Sunday, 27 March 2016

Miguel Algarin

Born in Puerto Rico, Miguel Algarin moved to New York City with his family in the early 1950’s. He studied at the University of Wisconsin and Penn State University before completing his doctorate in Comparative Literature at Rutgers University where he served as a professor of Shakespeare for more than 30 years.

Algarin was one of the driving forces of the Nuyorican Movement of the 1980s in New York and co-founded the Nuyorican Poet’s Café in the Lower East Side in 1980. The café turned into one of the key cultural institutions of the movement, offering a broad mix of poetry and prose readings, theatrical and musical performances, and visual arts exhibitions.

In addition to publishing more than ten collections of original poetry, Algarin also translated the work of Nobel Prize winning poet Pablo Neruda. He has co-edited a number of anthologies including Action: The Nuyorican Poets Café Theater Festival (1997), Aloud: Voices from the Nuyorican Poets Café (1994), and Nuyorican Poetry: An Anthology of Puerto Rican Words and Feelings (1975).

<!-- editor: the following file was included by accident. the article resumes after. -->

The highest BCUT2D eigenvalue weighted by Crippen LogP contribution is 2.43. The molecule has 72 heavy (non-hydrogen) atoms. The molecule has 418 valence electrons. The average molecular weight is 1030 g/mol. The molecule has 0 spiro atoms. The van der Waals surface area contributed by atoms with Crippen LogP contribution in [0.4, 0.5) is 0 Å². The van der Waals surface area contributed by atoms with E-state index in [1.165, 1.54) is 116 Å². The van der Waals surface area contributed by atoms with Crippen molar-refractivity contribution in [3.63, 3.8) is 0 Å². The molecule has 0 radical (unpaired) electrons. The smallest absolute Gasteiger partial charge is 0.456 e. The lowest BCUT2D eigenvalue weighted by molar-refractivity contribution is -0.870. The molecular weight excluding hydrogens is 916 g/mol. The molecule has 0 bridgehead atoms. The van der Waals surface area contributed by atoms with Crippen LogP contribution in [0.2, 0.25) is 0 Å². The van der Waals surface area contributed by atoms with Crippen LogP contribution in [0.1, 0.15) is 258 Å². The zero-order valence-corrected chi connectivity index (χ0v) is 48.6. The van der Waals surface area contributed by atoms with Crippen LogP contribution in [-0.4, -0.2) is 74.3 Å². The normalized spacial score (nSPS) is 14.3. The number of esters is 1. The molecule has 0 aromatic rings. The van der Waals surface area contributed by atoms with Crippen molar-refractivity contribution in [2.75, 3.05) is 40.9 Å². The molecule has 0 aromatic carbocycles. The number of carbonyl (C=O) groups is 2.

Algarin has received three American Book Awards and became the first Latino to win the Before Columbus Lifetime Achievement American Book Award in 2009.




Links:
http://www.miguelalgarin.com/
http://www.poetryfoundation.org/bio/miguel-algarin
https://en.wikipedia.org/wiki/Miguel_Algar%C3%ADn


Inspired by Algarin’s bilingual poems, I took the opportunity to examine the role of bilingualism in my own relationship.


~ - ~


the newness of every syllable between us

we said it early on. effortlessly
in the first frenzy of passion and delight.
speech-bubble easy. you first, me shortly after.
propelled not just by the essence of its meaning
but by its fresh, unfamiliar sound.
said without hesitation because it was lighter.
singular. unburdened of the weighty
history of you and i and those before.
a rose a rose a rose. just we in uncharted territory.
the newness of every syllable between us free
from the grammar that we had learned.
it was easy to say it
and yet the truth is still unaltered
I say it now: Ich liebe Dich.



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